By default TestComplete provides access to visual objects of Delphi Open Applications. Non-visual objects can only be obtained through methods and properties of visual objects. For instance, you cannot work with the
Application object unless a reference to it is returned by a form’s method or property.
Inaccessibility of global objects can sometimes be inconvenient, since tests cannot use certain functionality provided by these objects. I was very happy to find that TestComplete offers a workaround for the problem. It turns out that access to global or non-visual objects is possible by modifying the tcOpenAppClasses.pas file that is compiled into each Delphi Open Application.
Before I start describing the workaround, I’d like to note that the described approach works only for those global or non-visual object that are
Below are the steps for the workaround:
- Create a new Delphi application.
- To make the application “Open”, you need to include the tcOpenApp.pas, tcOpenAppClasses.pas and tcPublicInfo.pas files. These files reside in the <TestComplete>OpenAppsDelphi&BCB folder. Add the tcOpenApp.pas and tcPublicInfo.pas files to your project. Copy tcOpenAppClasses.pas to your project folder and then add the copy to the project (we will change the copy to provide access to global objects. Copying ensures that you have the original version of the file unchanged).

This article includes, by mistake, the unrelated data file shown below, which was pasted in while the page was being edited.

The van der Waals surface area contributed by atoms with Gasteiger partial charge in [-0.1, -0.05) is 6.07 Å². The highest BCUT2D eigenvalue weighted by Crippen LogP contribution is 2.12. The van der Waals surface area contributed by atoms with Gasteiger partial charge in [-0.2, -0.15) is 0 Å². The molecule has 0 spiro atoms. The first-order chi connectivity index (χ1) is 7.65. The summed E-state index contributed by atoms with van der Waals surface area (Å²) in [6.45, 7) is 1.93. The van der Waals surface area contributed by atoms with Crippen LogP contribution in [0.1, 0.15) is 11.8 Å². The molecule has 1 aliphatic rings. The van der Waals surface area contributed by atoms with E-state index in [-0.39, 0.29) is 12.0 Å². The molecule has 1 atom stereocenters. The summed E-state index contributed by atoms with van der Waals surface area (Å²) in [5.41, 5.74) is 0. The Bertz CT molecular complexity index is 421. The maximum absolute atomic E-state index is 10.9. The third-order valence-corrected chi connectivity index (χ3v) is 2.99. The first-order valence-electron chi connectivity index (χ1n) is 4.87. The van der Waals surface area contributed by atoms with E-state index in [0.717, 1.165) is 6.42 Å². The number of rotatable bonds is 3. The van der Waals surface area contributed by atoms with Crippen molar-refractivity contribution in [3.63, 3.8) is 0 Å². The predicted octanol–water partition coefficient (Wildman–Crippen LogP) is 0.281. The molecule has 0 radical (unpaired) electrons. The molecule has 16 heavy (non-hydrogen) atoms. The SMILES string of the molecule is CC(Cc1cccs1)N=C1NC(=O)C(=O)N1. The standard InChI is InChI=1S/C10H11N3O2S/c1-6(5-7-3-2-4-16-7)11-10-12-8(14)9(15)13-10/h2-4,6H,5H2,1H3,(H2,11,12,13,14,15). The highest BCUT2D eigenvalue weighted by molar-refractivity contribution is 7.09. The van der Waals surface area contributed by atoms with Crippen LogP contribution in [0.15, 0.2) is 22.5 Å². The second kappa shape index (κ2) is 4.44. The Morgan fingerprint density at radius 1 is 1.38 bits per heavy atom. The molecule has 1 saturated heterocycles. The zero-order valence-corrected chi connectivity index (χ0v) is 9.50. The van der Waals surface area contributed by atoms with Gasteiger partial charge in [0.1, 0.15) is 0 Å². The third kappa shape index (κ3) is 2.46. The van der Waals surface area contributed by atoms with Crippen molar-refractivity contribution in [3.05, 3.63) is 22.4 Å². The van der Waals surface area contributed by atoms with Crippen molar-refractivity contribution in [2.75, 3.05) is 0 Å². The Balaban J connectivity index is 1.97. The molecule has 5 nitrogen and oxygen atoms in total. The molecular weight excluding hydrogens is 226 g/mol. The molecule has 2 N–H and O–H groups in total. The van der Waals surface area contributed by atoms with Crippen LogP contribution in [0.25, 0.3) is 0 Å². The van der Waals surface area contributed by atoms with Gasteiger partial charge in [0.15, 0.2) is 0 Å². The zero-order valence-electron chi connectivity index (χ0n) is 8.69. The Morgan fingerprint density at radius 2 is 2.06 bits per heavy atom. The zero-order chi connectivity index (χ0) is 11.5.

- To provide access to the desired global or non-visual object, modify the code for the
TtcTopComponentProvider.GetCount functions. They are used to enumerate top-level objects of Open Application processes. The original code of these functions look like:
function TtcTopComponentProvider.GetComponent(Index: Integer): Pointer;
Result := Screen.DataModules[Index];
function TtcTopComponentProvider.GetCount: Integer;
Result := Screen.DataModuleCount;
After making the above changes, recompile and launch your application. Look at TestComplete’s Object Browser panel; your application process has the node
VCLObject("TApplication") that corresponds to the global
Application object. If you select this node in the Object Tree, the Object Browser will show the object’s members in the Properties, Methods and Events tabbed pages. Note that it can take time to open these pages as the
TApplication class contains a lot of methods and properties.
Using the described approach you can expose other global or non-visual objects that you need to use in your tests. You can also download a sample application that demonstrates this approach.